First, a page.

5. An Affinity For Sponges
I was one hot mess along Ali’i Drive! Between bouts of vom and an over-heating body I was facing my Kona demons head on and early in the run. I knew I needed to get my stomach under control and bring down my core temp if I had any chance of coming back. I stopped at every aid station, grabbed as many ice cold sponges as I could and poured them over my head, then dipped them in the ice water and squeezed again and again. They honestly saved my day!

6. Puke and Rally
Mile 9: I stood there hunched over, hands on both knees doing what seemed to be a theme throughout my day, when along came Beth Walsh. As she cruised by me she yelled “Come on Sarah, Puke and Rally!”. Her comment made me laugh, but also helped motivate me to keep moving forward.

7. …And Rally I Did
By mile 14 I had started to find my stride. When I hit the Energy Lab (mile 16) I felt good and was getting progressively stronger. I ran hard those last 10 miles and it paid off with a 6:56/ mile split and a lot of made up ground. I was proud of myself for staying calm, hanging tough and coming out of the dark side on top.

8. Palani Hill
Running down Palani Hill was the best moment of my short-lived triathlon career. The thrill of the crowds was overwhelming and I opened up my stride and let it rip, pushing hard to gain any time I could all while trying to soak in the moment. I crossed the finish line in 9:51:17 – good enough for 5th Overall Amateur, Top American Amateur and 23rd Overall Female, including the Pros.

9. Wigwam Love
Crossing the finish line in Kona is a great feeling, made better by the cheering and smiles of the Wigwam Mills Inc crew, one of my new sponsors. I’m so pumped to be working with them as they are fantastic people who make fantastic product. Despite pouring what seemed like 5 gallons of water over my head and body, I emerged from the race blister free!!! Amazing, right?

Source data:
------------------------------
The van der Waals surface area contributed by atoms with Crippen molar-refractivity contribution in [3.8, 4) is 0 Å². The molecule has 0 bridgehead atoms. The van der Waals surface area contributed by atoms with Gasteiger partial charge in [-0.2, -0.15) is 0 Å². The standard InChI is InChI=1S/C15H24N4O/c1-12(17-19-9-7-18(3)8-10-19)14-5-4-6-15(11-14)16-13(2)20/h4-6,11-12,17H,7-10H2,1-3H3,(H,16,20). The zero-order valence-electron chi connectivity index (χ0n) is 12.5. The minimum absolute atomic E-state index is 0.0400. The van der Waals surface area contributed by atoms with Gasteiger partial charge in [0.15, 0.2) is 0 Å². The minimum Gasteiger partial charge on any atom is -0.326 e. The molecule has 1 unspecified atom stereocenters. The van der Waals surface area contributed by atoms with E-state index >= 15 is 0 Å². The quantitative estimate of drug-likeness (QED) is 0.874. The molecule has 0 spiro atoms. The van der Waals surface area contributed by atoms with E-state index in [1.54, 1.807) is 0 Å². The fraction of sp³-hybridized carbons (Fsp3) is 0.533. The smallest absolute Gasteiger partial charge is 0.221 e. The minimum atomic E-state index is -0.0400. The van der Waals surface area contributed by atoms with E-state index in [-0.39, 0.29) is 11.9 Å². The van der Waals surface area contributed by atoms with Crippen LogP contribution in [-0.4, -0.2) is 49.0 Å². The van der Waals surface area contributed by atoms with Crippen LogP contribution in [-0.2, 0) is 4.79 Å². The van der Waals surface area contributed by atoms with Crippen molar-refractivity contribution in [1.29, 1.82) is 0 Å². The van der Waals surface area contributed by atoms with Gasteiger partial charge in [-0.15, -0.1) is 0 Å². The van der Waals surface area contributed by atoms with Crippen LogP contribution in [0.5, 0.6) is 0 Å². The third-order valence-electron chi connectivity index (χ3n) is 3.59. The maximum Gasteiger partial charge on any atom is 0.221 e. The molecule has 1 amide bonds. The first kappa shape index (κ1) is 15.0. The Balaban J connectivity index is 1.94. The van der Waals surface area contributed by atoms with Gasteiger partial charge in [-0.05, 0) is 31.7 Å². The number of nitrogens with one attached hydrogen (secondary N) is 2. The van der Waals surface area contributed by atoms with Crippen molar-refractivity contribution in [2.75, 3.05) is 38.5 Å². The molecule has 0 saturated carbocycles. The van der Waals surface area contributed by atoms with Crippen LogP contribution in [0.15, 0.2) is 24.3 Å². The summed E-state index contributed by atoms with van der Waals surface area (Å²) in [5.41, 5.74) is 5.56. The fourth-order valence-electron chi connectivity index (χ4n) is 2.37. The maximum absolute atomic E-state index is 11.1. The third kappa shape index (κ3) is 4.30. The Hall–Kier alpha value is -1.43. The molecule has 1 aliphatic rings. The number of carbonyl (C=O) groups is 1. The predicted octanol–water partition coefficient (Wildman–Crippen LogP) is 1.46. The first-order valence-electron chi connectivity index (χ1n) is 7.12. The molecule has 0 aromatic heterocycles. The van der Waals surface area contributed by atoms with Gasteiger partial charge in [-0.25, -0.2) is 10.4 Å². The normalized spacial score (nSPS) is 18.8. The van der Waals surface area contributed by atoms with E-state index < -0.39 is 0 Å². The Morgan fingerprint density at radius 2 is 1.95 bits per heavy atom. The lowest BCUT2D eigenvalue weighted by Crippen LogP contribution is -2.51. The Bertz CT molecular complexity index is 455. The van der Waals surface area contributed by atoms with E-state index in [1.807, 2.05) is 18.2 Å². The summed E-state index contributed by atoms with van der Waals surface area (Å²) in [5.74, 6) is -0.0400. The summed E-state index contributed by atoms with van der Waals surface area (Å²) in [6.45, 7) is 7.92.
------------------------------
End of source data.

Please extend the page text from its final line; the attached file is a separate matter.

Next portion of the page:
10. A Family Affair
Trying to relay the level of love and support I received from my family and friends leading up to and on race day is difficult. Ironman is a huge endeavor and having my family not just there, but also so enthusiastically sharing in my journey – it honestly MADE MY KONA EXPERIENCE. On race day my family was literally everywhere – on the pier, on Palani Hill, at the turn into Kawaihae, on the Queen K, at the Energy Lab. I was stunned by their efforts to divide and conquer and I feel incredibly fortunate to have such a wonderful support system. Thank you so very much Mom, Dad, JM, Vanessa, Lilah, Jeff, Laura, Avery, Teresa, Kirsten, Brian and Cherrie, Greg and Katie Ogin (my Hawaii host family).

Thank you to my coach, Matt Dixon, of Purplepatch Fitness, and Gerry Rodrigues from Tower 26. It has been a wonderful journey so far, and I am looking forward to what is ahead!

Finally a big shout out to Toga Bikes in NYC, and to HSBC, my employer, for their continued support as I take on this crazy adventure.

Until next time.

Don’t Dream It. Be It.